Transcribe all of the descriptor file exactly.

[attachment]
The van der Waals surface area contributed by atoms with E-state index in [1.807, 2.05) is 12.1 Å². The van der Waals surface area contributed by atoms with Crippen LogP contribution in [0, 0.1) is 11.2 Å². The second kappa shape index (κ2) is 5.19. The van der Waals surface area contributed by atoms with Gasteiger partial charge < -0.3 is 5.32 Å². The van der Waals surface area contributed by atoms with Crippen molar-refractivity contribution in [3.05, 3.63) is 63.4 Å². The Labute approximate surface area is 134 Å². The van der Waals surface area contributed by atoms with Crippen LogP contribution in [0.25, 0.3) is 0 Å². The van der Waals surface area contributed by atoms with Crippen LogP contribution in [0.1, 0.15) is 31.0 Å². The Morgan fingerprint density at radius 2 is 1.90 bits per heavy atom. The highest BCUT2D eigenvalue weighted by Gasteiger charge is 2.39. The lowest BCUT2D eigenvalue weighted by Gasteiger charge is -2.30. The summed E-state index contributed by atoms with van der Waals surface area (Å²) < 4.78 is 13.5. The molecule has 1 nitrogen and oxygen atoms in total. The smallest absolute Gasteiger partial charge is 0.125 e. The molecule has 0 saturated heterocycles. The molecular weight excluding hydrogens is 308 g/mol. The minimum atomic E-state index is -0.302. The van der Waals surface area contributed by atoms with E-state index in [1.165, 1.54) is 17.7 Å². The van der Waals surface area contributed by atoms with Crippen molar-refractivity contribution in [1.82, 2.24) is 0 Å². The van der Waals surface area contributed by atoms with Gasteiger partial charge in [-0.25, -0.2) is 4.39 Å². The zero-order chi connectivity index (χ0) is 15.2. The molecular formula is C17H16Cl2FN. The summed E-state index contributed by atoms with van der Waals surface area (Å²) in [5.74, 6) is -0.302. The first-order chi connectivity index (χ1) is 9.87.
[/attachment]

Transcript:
The van der Waals surface area contributed by atoms with E-state index in [1.807, 2.05) is 12.1 Å². The van der Waals surface area contributed by atoms with Crippen LogP contribution in [0, 0.1) is 11.2 Å². The second kappa shape index (κ2) is 5.19. The van der Waals surface area contributed by atoms with Gasteiger partial charge < -0.3 is 5.32 Å². The van der Waals surface area contributed by atoms with Crippen molar-refractivity contribution in [3.05, 3.63) is 63.4 Å². The Labute approximate surface area is 134 Å². The van der Waals surface area contributed by atoms with Crippen LogP contribution in [0.25, 0.3) is 0 Å². The van der Waals surface area contributed by atoms with Crippen LogP contribution in [0.1, 0.15) is 31.0 Å². The Morgan fingerprint density at radius 2 is 1.90 bits per heavy atom. The highest BCUT2D eigenvalue weighted by Gasteiger charge is 2.39. The lowest BCUT2D eigenvalue weighted by Gasteiger charge is -2.30. The summed E-state index contributed by atoms with van der Waals surface area (Å²) < 4.78 is 13.5. The molecule has 1 nitrogen and oxygen atoms in total. The smallest absolute Gasteiger partial charge is 0.125 e. The molecule has 0 saturated heterocycles. The molecular weight excluding hydrogens is 308 g/mol. The minimum atomic E-state index is -0.302. The van der Waals surface area contributed by atoms with E-state index in [1.165, 1.54) is 17.7 Å². The van der Waals surface area contributed by atoms with Crippen molar-refractivity contribution in [1.82, 2.24) is 0 Å². The van der Waals surface area contributed by atoms with Gasteiger partial charge in [-0.25, -0.2) is 4.39 Å². The zero-order chi connectivity index (χ0) is 15.2. The molecular formula is C17H16Cl2FN. The summed E-state index contributed by atoms with van der Waals surface area (Å²) in [5.74, 6) is -0.302. The first-order chi connectivity index (χ1) is 9.87.